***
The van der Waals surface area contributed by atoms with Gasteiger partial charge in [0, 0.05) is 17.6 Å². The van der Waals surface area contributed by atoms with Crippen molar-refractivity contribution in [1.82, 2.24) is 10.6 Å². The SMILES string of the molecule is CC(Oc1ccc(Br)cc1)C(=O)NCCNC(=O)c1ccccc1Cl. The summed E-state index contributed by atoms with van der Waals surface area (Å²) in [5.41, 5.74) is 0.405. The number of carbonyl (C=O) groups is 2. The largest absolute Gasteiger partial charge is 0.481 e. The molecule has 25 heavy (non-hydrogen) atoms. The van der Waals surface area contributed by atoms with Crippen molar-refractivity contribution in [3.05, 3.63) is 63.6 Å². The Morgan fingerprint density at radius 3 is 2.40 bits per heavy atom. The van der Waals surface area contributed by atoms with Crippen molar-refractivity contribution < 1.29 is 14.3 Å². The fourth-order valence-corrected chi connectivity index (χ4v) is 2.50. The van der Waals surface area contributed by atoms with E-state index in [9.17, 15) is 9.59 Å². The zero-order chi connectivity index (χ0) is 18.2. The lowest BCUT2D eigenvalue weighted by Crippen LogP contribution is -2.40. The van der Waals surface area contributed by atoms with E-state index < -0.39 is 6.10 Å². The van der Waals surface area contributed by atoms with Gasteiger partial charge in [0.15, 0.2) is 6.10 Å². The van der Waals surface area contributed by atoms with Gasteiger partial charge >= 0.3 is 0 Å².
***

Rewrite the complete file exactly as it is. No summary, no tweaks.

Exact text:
The van der Waals surface area contributed by atoms with Gasteiger partial charge in [0, 0.05) is 17.6 Å². The van der Waals surface area contributed by atoms with Crippen molar-refractivity contribution in [1.82, 2.24) is 10.6 Å². The SMILES string of the molecule is CC(Oc1ccc(Br)cc1)C(=O)NCCNC(=O)c1ccccc1Cl. The summed E-state index contributed by atoms with van der Waals surface area (Å²) in [5.41, 5.74) is 0.405. The number of carbonyl (C=O) groups is 2. The largest absolute Gasteiger partial charge is 0.481 e. The molecule has 25 heavy (non-hydrogen) atoms. The van der Waals surface area contributed by atoms with Crippen molar-refractivity contribution in [3.05, 3.63) is 63.6 Å². The Morgan fingerprint density at radius 3 is 2.40 bits per heavy atom. The van der Waals surface area contributed by atoms with Crippen molar-refractivity contribution < 1.29 is 14.3 Å². The fourth-order valence-corrected chi connectivity index (χ4v) is 2.50. The van der Waals surface area contributed by atoms with E-state index in [9.17, 15) is 9.59 Å². The zero-order chi connectivity index (χ0) is 18.2. The lowest BCUT2D eigenvalue weighted by Crippen LogP contribution is -2.40. The van der Waals surface area contributed by atoms with E-state index < -0.39 is 6.10 Å². The van der Waals surface area contributed by atoms with Gasteiger partial charge in [0.15, 0.2) is 6.10 Å². The van der Waals surface area contributed by atoms with Gasteiger partial charge >= 0.3 is 0 Å².